Will offshore oil turn [Newfoundland] around?

Written by  //  October 8, 2007  //  Canada, Economy, Oil & gas, Public Policy  //  No comments

The Economist Newfoundland diary
Toil and trouble
Oct 8th 2007
… I have come here not for the past, but for the future, which is centred on offshore oil. Three fields are already active, producing 10% of Canada’s crude, and the tentative development of a fourth is announced just days before I arrive. With the price of oil nearing record levels, Newfoundland’s 505,000 inhabitants are hoping to become comfortable, if not rich: a novel state for this perennially poor province.
The slight hitch is that this oil is not easily accessible. All four fields are about 350km offshore in an area of the North Atlantic called “Iceberg Alley” because of the massive chunks of ice that break from glaciers in Greenland each spring and drift south on the Labrador current.
My first stop is the Newfoundland Ocean Industries Association, which represents the companies involved in offshore oil, to find out how oil can be extracted in such hazardous conditions.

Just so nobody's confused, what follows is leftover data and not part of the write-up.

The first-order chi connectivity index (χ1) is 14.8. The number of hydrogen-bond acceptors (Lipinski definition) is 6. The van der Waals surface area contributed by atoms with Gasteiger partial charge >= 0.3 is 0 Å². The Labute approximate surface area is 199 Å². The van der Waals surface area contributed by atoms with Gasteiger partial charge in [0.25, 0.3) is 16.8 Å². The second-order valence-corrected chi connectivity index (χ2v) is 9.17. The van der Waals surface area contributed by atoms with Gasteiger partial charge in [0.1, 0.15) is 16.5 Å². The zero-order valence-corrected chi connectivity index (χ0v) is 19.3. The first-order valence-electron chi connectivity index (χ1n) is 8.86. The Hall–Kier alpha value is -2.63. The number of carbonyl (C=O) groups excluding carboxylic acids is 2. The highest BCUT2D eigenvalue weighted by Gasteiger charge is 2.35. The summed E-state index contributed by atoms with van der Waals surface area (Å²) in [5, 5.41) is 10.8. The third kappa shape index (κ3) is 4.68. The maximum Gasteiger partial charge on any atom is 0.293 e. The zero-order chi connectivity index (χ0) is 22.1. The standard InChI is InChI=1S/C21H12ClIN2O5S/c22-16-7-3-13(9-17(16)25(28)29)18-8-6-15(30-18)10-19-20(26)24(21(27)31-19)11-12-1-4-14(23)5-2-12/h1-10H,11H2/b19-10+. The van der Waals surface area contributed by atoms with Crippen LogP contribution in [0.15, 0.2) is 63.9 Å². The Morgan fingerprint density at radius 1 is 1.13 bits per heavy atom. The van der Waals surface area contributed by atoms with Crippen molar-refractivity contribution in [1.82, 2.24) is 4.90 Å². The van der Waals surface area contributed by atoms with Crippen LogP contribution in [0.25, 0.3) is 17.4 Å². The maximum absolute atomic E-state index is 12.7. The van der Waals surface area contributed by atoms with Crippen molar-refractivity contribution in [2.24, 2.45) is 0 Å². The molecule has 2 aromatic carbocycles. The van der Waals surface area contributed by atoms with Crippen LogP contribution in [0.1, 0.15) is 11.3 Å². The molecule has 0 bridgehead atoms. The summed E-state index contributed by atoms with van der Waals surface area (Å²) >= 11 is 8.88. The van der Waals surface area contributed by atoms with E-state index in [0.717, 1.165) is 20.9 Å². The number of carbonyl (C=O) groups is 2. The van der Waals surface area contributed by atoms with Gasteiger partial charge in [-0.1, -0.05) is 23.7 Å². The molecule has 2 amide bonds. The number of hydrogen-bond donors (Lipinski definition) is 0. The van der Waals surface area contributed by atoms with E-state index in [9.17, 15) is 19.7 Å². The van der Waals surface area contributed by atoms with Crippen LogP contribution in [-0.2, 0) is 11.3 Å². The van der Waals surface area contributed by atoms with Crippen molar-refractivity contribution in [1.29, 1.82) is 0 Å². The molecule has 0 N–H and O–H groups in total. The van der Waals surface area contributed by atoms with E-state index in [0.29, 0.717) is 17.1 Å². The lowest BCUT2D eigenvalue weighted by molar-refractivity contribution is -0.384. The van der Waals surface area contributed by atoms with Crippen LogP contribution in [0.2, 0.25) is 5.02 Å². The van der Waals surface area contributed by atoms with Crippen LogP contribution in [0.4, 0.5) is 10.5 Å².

“We’ve learned some things since Hibernia,” explains Deirdre Greene, the cheery policy director for the association. She is referring to the C$5.8 billion ($5.8 billion) concrete platform that went into operation ten years ago. Designed to withstand the impact of a six-million-tonne iceberg, which the engineers thought might occur once every 10,000 years, the platform was enormous and hugely over-engineered, she says. They have since determined that in water less than 100 metres deep, anything larger than 2.5m tonnes would run aground. Complete article

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